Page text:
Greenmail lives in San Diego, making PLA ban irrelevant

Nov. 9, 2012

By Chris Reed

In June, San Diego voters overwhelmingly approved a ban on project labor agreements. But they can’t do anything about greenmail, so guess what: CEQA threats have persuaded Mayor Jerry Sanders to give in to union demands on a hugely costly project:

“Organized labor has dropped its opposition to the planned expansion of the San Diego Convention Center after winning a number of concessions aimed at protecting workers, ensuring local hiring and guaranteeing defined benefits.

“The agreement to support the expansion, announced by Mayor Jerry Sanders, removes a major hurdle that threatened to derail the $520 million project.

“Labor unions, Sanders said, have agreed to not pursue further litigation and to drop lawsuits challenging the project’s environmental assessment, as well as the city’s financing plan to fund the project with an added room tax already approved by San Diego hoteliers.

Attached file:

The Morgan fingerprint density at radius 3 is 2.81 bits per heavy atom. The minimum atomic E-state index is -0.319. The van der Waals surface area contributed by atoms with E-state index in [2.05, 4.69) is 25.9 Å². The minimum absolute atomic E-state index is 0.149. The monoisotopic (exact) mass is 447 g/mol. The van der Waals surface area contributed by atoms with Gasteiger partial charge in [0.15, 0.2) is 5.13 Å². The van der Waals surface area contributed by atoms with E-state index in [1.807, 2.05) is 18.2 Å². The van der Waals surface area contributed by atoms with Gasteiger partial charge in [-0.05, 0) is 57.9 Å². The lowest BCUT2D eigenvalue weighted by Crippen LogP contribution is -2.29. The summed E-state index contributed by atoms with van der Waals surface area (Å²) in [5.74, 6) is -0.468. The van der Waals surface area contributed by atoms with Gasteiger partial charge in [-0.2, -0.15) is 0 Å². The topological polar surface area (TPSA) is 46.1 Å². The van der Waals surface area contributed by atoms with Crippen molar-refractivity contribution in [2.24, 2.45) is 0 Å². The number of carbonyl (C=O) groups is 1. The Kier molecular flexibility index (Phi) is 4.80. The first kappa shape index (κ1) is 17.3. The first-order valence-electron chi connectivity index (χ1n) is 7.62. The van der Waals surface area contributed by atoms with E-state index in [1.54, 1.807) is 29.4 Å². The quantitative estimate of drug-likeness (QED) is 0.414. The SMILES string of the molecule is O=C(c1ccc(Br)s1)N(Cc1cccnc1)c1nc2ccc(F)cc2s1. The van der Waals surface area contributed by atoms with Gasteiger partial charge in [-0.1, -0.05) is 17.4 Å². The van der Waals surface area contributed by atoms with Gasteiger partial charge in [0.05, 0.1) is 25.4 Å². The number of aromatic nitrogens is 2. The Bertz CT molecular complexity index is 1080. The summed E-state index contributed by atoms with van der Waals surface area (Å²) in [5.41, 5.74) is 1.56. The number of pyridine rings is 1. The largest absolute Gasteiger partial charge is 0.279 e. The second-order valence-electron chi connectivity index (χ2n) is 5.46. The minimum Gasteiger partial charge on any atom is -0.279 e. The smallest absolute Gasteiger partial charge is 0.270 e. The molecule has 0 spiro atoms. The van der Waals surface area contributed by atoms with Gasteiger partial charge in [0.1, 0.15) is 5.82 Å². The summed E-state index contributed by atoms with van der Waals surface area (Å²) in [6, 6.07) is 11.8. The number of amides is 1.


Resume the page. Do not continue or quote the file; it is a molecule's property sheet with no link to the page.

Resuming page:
It’s the San Diego way!

1 comment

Write a comment
  1. Don't be fooled by phony CEQA reform
    Don't be fooled by phony CEQA reform 13 November, 2012, 08:13

    Do not be fooled when the phony reform of the California Environmental Quality Act (CEQA) known as the “Sustainable Environmental Protection Act” returns to the legislature in 2013. It does nothing to address how CEQA is used as leverage for extortion by unions and other parties looking for a payoff.

    Reply this comment

Write a Comment

Leave a Reply


Tags assigned to this article:
GreenmailPLAsSan Diegounions

Related Articles

Tough decisions

Heard this very interesting commentary by Sacramento Bee editorial page editor Stuart Leavenworth this morning on Capital Public Radio. Hooked

Video: Honey, you didn’t build that!

Sept. 16, 2012 By John Seiler Your owe your whole life and everything you have done to the government. You’re

Sacramento pack somehow perceives well-run state government

Happy Fourth, everyone! In January 2008. Gov. Arnold Schwarzenegger said that he backed state lawmakers’ push to revise strict term